Pinot Gris shows as a grape of subtlety that is on the one hand seen as readily approachable (if for being inoffensive), but on the other hand sometimes boring because of it. It’s a reputation that winemakers of the Willamette Valley have worked to transform. In the midst of this transformation stands Jason Lett, second generation wine maker of Eyrie Vineyards. Alongside others of the Willamette Valley, Lett has worked to understand the best of the grape, and encourage the public to see its value. In his book, The Great Wines of America, Paul Lukacs credits Eyrie with opening the new standard for quality American wines of this varietal.

The 2009 Eyrie Pinot Gris shows a well-balanced combination of yellow skinned stone and orchard fruits along side the spice of citrus zest and grounding chalk minerals. The wine has an impressive range for its subtlety. It carries hints of smoke, and dried beach grasses alongside brightening acidity. This is a wine to drink with ease and attention both–it offers a story of features, while being readily drinkable.

Interestingly, David Lett remarked that he preferred drinking his Pinot Gris alongside salmon. I’d be thrilled to try but imagine it as most appropriate with the lighter flavors of a King, rather than the hardiness of a Sockeye. This wine made me crave ceviche.

Eyrie Vineyards 2007 Chardonnay

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Jason Lett continues the Eyrie philosophy of low intervention. His focus is on maintaining a healthy vineyard well-balanced too with other plant life and animals on site. The property readily includes wild hawks building their nests high above the vines–the source of the label name, Eyrie (the name for the nest of a bird of prey)–visiting vine tenders as they work.

Lett also describes how he keeps ground cover plants among the vines, such as simple grasses. The effect of having other plants growing with the vines is that they absorb the water from regional rains so that the vines have to root deeper to find their own fluids. As Lett explains, without this ground cover the vines become more water logged, thus diminishing the flavor of the grapes. Most fascinating, it would also appear that the focus on the balanced vineyard has helped to ward off disease bearing pests. Gratefully, Eyrie vines remain healthy even as some vine diseases have moved their way into Willamette Valley.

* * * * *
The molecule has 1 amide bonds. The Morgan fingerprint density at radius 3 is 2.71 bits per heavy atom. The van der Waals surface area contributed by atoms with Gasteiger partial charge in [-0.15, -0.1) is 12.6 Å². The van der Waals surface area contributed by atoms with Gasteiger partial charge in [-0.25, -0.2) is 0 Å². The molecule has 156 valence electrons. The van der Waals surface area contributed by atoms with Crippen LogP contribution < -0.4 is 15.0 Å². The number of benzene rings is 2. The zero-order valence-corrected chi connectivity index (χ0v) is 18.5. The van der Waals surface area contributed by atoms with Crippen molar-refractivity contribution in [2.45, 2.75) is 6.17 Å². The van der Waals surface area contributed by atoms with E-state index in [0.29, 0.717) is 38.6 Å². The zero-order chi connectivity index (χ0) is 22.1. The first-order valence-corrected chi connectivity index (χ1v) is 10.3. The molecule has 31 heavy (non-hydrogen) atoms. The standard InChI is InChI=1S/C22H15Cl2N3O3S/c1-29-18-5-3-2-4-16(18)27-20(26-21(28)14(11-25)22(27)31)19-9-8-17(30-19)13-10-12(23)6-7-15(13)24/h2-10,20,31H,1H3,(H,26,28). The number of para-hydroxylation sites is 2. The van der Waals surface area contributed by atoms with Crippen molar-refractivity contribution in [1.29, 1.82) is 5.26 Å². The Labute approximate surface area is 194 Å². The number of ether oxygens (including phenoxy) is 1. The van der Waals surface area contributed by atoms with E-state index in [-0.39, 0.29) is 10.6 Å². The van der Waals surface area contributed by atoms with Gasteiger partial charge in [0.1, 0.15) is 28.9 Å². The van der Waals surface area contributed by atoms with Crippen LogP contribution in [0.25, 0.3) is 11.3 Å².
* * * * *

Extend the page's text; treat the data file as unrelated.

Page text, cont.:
Eyrie’s Chardonnay is known for having incredible aging potential with vintages as far back as the 1970s still showing focused interest. Jason Lett describes himself not only as the president and winemaker of Eyrie, but also the curator of their wine library. The process of curating their extensive library includes thorough testing of each bottle that leaves the premises for tasting. As Lett expains it, older bottles are tasted and examined for flaws, and then reassembled to ensure high standards. Older vintages of the Eyrie Chardonnay have been highly praised by some of the best palates in the industry both for their quality and their incredible sustainability in the bottle.

The 2007 Eyrie Vineyards Chardonnay showcases a wonderful combination of ripe pear and melon alongside citrus and and crisp apple. The richness is complemented by hints of smoke and smoked meat, while the citrus and bright acidity are accented by touches of wild flower honey. I hesitate to gush too much, lest you not believe me, but my first thought in tasting this wine was to wonder why I hadn’t been drinking it all along, for years. There are yeast notes, pleasing minerality, and medium high acidity here.

It’s a wonderful wine.

Eyrie Vineyards 2009 Pinot Noir Original Vines Reserve

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The Original Vine Reserve ushers from those same Eyrie vines planted in 1966 by the Lett family. The rich flavors here carry excellent balance with concentrated aromatics, that shows as more delicate on the palate. The complexity here is lovely with dried red fruits on the nose opening to brighter flavors in the mouth. Hints of violet and black cherry on the nose grounding to red cherry and fig in the mouth. There are earthy mushrooms, touches of tobacco, and dried green herbs showing here, again with more dried aromas that open to fresher flavors. I love the smell of this wine. The texture in the mouth is smooth, with a pleasing range of palate complements. There is certainly great aging potential here, and the wine is also drinkable now.



To read more by me on Eyrie Vineyards 2008 Estate Pinot Noir, and their sustainability practices:


Or, about their Pinot Blanc:


Copyright 2012 all rights reserved. When sharing or forwarding, please attribute to WakawakaWineReviews.com